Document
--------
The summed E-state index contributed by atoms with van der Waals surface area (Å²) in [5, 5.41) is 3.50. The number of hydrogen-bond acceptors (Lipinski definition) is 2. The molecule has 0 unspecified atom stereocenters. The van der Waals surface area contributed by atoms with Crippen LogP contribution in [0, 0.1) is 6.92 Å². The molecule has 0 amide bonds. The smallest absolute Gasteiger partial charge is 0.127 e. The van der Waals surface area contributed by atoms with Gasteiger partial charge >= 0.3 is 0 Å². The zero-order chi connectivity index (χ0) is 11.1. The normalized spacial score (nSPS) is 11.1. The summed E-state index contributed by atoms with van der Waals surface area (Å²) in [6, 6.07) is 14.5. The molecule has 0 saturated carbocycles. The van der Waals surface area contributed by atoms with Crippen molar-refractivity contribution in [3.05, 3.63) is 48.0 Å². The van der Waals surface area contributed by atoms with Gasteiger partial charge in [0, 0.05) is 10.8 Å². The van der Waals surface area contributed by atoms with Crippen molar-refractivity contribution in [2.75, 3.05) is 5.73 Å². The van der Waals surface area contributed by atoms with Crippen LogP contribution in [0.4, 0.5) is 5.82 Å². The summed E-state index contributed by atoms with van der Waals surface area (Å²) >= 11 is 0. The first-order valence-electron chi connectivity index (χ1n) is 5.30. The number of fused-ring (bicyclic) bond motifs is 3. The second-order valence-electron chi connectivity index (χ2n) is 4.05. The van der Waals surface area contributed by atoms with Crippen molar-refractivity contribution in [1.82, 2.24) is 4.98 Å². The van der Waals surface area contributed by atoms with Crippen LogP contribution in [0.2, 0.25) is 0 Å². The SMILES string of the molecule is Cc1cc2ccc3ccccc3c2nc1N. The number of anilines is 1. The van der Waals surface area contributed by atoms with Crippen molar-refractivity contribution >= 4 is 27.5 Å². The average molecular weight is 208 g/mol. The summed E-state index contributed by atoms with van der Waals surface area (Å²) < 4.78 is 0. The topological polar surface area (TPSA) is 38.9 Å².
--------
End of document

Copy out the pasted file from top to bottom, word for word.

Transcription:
The summed E-state index contributed by atoms with van der Waals surface area (Å²) in [5, 5.41) is 3.50. The number of hydrogen-bond acceptors (Lipinski definition) is 2. The molecule has 0 unspecified atom stereocenters. The van der Waals surface area contributed by atoms with Crippen LogP contribution in [0, 0.1) is 6.92 Å². The molecule has 0 amide bonds. The smallest absolute Gasteiger partial charge is 0.127 e. The van der Waals surface area contributed by atoms with Gasteiger partial charge >= 0.3 is 0 Å². The zero-order chi connectivity index (χ0) is 11.1. The normalized spacial score (nSPS) is 11.1. The summed E-state index contributed by atoms with van der Waals surface area (Å²) in [6, 6.07) is 14.5. The molecule has 0 saturated carbocycles. The van der Waals surface area contributed by atoms with Crippen molar-refractivity contribution in [3.05, 3.63) is 48.0 Å². The van der Waals surface area contributed by atoms with Gasteiger partial charge in [0, 0.05) is 10.8 Å². The van der Waals surface area contributed by atoms with Crippen molar-refractivity contribution in [2.75, 3.05) is 5.73 Å². The van der Waals surface area contributed by atoms with Crippen LogP contribution in [0.4, 0.5) is 5.82 Å². The summed E-state index contributed by atoms with van der Waals surface area (Å²) >= 11 is 0. The first-order valence-electron chi connectivity index (χ1n) is 5.30. The number of fused-ring (bicyclic) bond motifs is 3. The second-order valence-electron chi connectivity index (χ2n) is 4.05. The van der Waals surface area contributed by atoms with Crippen molar-refractivity contribution in [1.82, 2.24) is 4.98 Å². The van der Waals surface area contributed by atoms with Crippen LogP contribution in [0.2, 0.25) is 0 Å². The SMILES string of the molecule is Cc1cc2ccc3ccccc3c2nc1N. The number of anilines is 1. The van der Waals surface area contributed by atoms with Crippen molar-refractivity contribution >= 4 is 27.5 Å². The average molecular weight is 208 g/mol. The summed E-state index contributed by atoms with van der Waals surface area (Å²) < 4.78 is 0. The topological polar surface area (TPSA) is 38.9 Å².